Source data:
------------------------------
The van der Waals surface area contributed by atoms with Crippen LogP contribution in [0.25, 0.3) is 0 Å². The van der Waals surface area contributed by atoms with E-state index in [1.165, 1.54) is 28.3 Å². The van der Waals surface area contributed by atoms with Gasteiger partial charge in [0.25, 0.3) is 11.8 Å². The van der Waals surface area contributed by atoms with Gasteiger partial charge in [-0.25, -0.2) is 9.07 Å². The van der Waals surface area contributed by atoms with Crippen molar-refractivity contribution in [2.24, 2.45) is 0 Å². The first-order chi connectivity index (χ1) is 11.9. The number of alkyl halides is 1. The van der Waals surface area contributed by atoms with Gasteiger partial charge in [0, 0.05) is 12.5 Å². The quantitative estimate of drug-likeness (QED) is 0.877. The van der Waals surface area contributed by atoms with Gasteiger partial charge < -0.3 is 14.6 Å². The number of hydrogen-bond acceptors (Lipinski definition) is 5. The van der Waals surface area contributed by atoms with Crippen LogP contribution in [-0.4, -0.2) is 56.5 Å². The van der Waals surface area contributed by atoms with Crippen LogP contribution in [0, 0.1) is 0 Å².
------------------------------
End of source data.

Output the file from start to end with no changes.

The van der Waals surface area contributed by atoms with Crippen LogP contribution in [0.25, 0.3) is 0 Å². The van der Waals surface area contributed by atoms with E-state index in [1.165, 1.54) is 28.3 Å². The van der Waals surface area contributed by atoms with Gasteiger partial charge in [0.25, 0.3) is 11.8 Å². The van der Waals surface area contributed by atoms with Gasteiger partial charge in [-0.25, -0.2) is 9.07 Å². The van der Waals surface area contributed by atoms with Crippen molar-refractivity contribution in [2.24, 2.45) is 0 Å². The first-order chi connectivity index (χ1) is 11.9. The number of alkyl halides is 1. The van der Waals surface area contributed by atoms with Gasteiger partial charge in [0, 0.05) is 12.5 Å². The quantitative estimate of drug-likeness (QED) is 0.877. The van der Waals surface area contributed by atoms with Gasteiger partial charge < -0.3 is 14.6 Å². The number of hydrogen-bond acceptors (Lipinski definition) is 5. The van der Waals surface area contributed by atoms with Crippen LogP contribution in [-0.4, -0.2) is 56.5 Å². The van der Waals surface area contributed by atoms with Crippen LogP contribution in [0, 0.1) is 0 Å².